50 James K. Polk-This one-term president’s Mexican War landgrab gave us California, Texas, and the Southwest.

    51 Margaret Sanger-The ardent champion of birth controland of the sexual freedom that came

    with it.

52 Joseph Smith-The founder of Mormonism, America’s most famous homegrown faith.

    53 Oliver Wendell Holmes Jr.-Known as “The Great Dissenter,” he wrote Supreme Court opinions that continue to shape American jurisprudence.

    54 Bill Gates-The Rockefeller of the Information Age, in business and philanthropy alike. 55 John Quincy Adams-The Monroe Doctrine’s real author, he set nineteenth-century America’s

    diplomatic course.

    56 Horace Mann-His tireless advocacy of universal public schooling earned him the title “The Father of American Education.”

    57 Robert E. Lee-He was a good general but a better symbol, embodying conciliation in defeat. 58 John C. Calhoun-The voice of the antebellum South, he was slavery’s most ardent defender.

    59 Louis Sullivan-The father of architectural modernism, he shaped the defining American building: the skyscraper.

    60 William Faulkner-The most gifted chronicler of America’s tormented and fascinating South.

    61 Samuel Gompers-The country’s greatest labor organizer, he made the golden age of unions

    possible.

    62 William James-The mind behind Pragmatism, America’s most important philosophical school.

    63 George Marshall -As a general, he organized the American effort in World War II; as a statesman, he rebuilt Western Europe.

    64 Jane Addams-The founder of Hull House, she became the secular saint of social work. 65 Henry David Thoreau-The original American dropout, he has inspired seekers of authenticity for 150 years.

    66 Elvis Presley-the king of rock and roll. Enough said.

    67 P. T. Barnum-The circus impresario’s taste for spectacle paved the way for blockbuster movies and reality TV.

    68 James D. Watson-He co discovered DNA’s double helix, revealing the code of life to scientists

    and entrepreneurs alike.

    69 James Gordon Bennett -As the founding publisher of The New York Herald, he invented the modern American newspaper.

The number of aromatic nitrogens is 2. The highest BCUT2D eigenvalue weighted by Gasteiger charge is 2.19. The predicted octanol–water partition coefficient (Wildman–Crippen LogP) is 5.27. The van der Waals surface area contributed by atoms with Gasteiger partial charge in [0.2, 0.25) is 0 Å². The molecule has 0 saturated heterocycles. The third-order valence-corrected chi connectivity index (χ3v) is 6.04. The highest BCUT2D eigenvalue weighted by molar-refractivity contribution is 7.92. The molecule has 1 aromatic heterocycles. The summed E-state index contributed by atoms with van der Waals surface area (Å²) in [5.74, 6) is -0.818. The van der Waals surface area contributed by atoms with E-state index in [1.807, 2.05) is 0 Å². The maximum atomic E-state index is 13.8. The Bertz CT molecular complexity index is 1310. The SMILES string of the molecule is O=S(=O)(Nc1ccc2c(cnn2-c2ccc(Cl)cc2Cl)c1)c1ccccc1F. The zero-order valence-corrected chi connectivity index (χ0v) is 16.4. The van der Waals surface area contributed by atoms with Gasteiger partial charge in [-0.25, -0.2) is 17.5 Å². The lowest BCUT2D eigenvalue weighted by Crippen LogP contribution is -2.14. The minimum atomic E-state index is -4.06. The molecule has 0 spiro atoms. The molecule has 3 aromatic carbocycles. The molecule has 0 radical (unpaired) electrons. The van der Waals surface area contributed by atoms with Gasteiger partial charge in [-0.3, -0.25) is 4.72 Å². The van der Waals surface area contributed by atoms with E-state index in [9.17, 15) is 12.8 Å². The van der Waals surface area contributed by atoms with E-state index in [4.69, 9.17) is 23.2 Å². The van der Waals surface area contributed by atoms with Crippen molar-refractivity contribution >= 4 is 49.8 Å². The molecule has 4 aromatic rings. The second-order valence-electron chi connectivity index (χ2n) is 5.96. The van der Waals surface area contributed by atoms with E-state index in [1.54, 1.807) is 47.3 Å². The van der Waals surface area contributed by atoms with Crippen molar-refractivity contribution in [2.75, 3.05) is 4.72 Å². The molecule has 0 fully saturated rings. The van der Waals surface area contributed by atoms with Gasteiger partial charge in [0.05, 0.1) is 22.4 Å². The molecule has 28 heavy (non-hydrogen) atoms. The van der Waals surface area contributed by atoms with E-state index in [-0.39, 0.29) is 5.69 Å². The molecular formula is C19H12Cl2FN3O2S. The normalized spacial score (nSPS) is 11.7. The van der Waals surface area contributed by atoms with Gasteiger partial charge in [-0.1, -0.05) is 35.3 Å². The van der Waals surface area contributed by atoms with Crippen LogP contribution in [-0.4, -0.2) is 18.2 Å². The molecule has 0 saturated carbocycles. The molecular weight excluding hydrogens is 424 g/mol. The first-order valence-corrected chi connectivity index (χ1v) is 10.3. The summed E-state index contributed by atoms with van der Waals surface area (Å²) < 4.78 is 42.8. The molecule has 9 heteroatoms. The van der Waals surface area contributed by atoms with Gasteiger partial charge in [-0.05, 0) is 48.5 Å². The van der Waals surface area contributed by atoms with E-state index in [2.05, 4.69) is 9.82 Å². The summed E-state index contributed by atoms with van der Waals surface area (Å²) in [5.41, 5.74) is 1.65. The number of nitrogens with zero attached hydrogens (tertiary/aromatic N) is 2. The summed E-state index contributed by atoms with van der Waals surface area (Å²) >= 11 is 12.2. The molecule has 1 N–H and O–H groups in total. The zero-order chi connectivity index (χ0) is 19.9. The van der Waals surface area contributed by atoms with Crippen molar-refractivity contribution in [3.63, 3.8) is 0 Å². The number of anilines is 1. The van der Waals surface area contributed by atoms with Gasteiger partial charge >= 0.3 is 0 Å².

70 Lewis and Clark-They went west to explore, and millions followed in their wake. 71 Noah Webster-He didn’t create American English, but his dictionary defined it.

    72 Sam Walton--He promised us “Every Day Low Prices,” and we took him up on the offer.

    73 Cyrus McCormick-His mechanical reaper spelled the end of traditional farming, and the beginning of industrial agriculture.

    74 Brigham Young-What Joseph Smith founded, Young preserved, leading the Mormons to their promised land.

    75 George Herman “Babe” Ruth -He saved the national pastime in the wake of the Black Sox scandaland permanently linked sports and celebrity.

    76 Frank Lloyd Wright-America’s most significant architect, he was the archetype of the visionary artist at odds with capitalism.

    77 Betty Friedan-She spoke to the discontent of housewives everywhereand inspired a

    revolution in gender roles.

    78 John Brown-Whether a hero, a fanatic, or both, he provided the spark for the Civil War. 79 Louis Armstrong-His talent and charisma took jazz from the cathouses of Storyville to Broadway, television, and beyond.

    80 William Randolph Hearst -The press baron who perfected yellow journalism and helped start the Spanish-American War.

    81 Margaret Mead-With Coming of Age in Samoa, she made anthropology relevantand

    controversial.

    82 George Gallup-He asked Americans what they thought, and the politicians listened. 83 James Fenimore Cooper-The novels are unreadable, but he was the first great mythologizer of the frontier.

    84 Thurgood Marshall-As a lawyer and a Supreme Court justice, he was the legal architect of the civil-rights revolution.

    85 Ernest Hemingway-His spare style defined American modernism, and his life made machismo a cliché.

    86 Mary Baker Eddy-She got off her sickbed and founded Christian Science, which promised spiritual healing to all.

    87 Benjamin Spock-With a single bookand a singular approachhe changed American

    parenting.

    88 Enrico Fermi-A giant of physics, he helped develop quantum theory and was instrumental in building the atomic bomb.

    89 Walter Lippmann-The last man who could swing an election with a newspaper column. 90 Jonathan Edwards-Forget the fire and brimstone: his subtle eloquence made him the country’s most influential theologian.

    91 Lyman Beecher-Harriet Beecher Stowe’s clergyman father earned fame as an abolitionist and an evangelist.

    92 John Steinbeck-As the creator of Tom Joad, he chronicled Depression-era misery. 93 Nat Turner

    He was the most successful rebel slave; his specter would stalk the white South for a century. 94 George Eastman-The founder of Kodak democratized photography with his handy rolls of film. 95 Sam Goldwyn-A producer for forty years, he was the first great Hollywood mogul. 96 Ralph Nader-He made the cars we drive safer; thirty years later, he made George W. Bush the president.

    97 Stephen Foster-America’s first great songwriter, he brought us “O! Susanna” and “My Old Kentucky Home.”

    98 Booker T. Washington-As an educator and a champion of self-help, he tried to lead black America up from slavery.

    99 Richard Nixon-He broke the New Deal majority, and then broke his presidency on a scandal that still haunts America.

    100 Herman Melville-Moby Dick was a flop at the time, but Melville is remembered as the American Shakespeare.